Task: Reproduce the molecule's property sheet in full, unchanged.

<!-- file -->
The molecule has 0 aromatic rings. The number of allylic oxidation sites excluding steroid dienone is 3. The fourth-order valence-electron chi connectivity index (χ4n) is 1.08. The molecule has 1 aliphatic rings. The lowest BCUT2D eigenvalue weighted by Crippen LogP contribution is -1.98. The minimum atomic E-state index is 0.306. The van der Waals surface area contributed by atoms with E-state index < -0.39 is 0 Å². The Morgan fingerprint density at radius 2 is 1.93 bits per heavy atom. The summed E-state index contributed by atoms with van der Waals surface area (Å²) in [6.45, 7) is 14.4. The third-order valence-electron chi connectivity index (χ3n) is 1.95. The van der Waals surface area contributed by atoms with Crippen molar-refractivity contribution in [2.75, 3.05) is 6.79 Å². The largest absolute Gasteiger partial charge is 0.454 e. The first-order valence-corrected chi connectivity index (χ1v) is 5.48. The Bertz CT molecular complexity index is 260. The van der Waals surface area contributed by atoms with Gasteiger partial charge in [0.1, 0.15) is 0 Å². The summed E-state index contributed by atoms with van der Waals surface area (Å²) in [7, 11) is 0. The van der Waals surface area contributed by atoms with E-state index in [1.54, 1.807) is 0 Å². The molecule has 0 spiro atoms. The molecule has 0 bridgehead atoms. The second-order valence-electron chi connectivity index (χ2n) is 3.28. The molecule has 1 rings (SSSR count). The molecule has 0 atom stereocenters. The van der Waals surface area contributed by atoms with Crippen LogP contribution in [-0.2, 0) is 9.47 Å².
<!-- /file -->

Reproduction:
The molecule has 0 aromatic rings. The number of allylic oxidation sites excluding steroid dienone is 3. The fourth-order valence-electron chi connectivity index (χ4n) is 1.08. The molecule has 1 aliphatic rings. The lowest BCUT2D eigenvalue weighted by Crippen LogP contribution is -1.98. The minimum atomic E-state index is 0.306. The van der Waals surface area contributed by atoms with E-state index < -0.39 is 0 Å². The Morgan fingerprint density at radius 2 is 1.93 bits per heavy atom. The summed E-state index contributed by atoms with van der Waals surface area (Å²) in [6.45, 7) is 14.4. The third-order valence-electron chi connectivity index (χ3n) is 1.95. The van der Waals surface area contributed by atoms with Crippen molar-refractivity contribution in [2.75, 3.05) is 6.79 Å². The largest absolute Gasteiger partial charge is 0.454 e. The first-order valence-corrected chi connectivity index (χ1v) is 5.48. The Bertz CT molecular complexity index is 260. The van der Waals surface area contributed by atoms with Gasteiger partial charge in [0.1, 0.15) is 0 Å². The summed E-state index contributed by atoms with van der Waals surface area (Å²) in [7, 11) is 0. The van der Waals surface area contributed by atoms with E-state index in [1.54, 1.807) is 0 Å². The molecule has 0 spiro atoms. The molecule has 0 bridgehead atoms. The second-order valence-electron chi connectivity index (χ2n) is 3.28. The molecule has 1 rings (SSSR count). The molecule has 0 atom stereocenters. The van der Waals surface area contributed by atoms with Crippen LogP contribution in [-0.2, 0) is 9.47 Å².